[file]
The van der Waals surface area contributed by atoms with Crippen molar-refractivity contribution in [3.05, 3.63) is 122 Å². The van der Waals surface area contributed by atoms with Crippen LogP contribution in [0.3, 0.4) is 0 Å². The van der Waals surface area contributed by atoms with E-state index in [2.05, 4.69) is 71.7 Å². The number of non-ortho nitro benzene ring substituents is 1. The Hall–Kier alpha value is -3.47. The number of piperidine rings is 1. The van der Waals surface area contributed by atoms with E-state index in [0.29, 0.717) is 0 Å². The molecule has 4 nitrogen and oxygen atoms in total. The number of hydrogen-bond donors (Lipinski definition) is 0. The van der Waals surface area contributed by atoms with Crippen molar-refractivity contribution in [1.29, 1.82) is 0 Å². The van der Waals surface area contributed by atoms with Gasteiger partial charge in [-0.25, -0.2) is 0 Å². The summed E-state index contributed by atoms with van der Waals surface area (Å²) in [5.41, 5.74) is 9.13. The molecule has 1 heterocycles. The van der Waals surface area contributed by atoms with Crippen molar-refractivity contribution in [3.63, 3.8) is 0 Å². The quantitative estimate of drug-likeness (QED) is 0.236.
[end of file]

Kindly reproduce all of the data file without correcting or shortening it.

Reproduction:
The van der Waals surface area contributed by atoms with Crippen molar-refractivity contribution in [3.05, 3.63) is 122 Å². The van der Waals surface area contributed by atoms with Crippen LogP contribution in [0.3, 0.4) is 0 Å². The van der Waals surface area contributed by atoms with E-state index in [2.05, 4.69) is 71.7 Å². The number of non-ortho nitro benzene ring substituents is 1. The Hall–Kier alpha value is -3.47. The number of piperidine rings is 1. The van der Waals surface area contributed by atoms with E-state index in [0.29, 0.717) is 0 Å². The molecule has 4 nitrogen and oxygen atoms in total. The number of hydrogen-bond donors (Lipinski definition) is 0. The van der Waals surface area contributed by atoms with Crippen molar-refractivity contribution in [1.29, 1.82) is 0 Å². The van der Waals surface area contributed by atoms with Gasteiger partial charge in [-0.25, -0.2) is 0 Å². The summed E-state index contributed by atoms with van der Waals surface area (Å²) in [5.41, 5.74) is 9.13. The molecule has 1 heterocycles. The van der Waals surface area contributed by atoms with Crippen molar-refractivity contribution in [3.63, 3.8) is 0 Å². The quantitative estimate of drug-likeness (QED) is 0.236.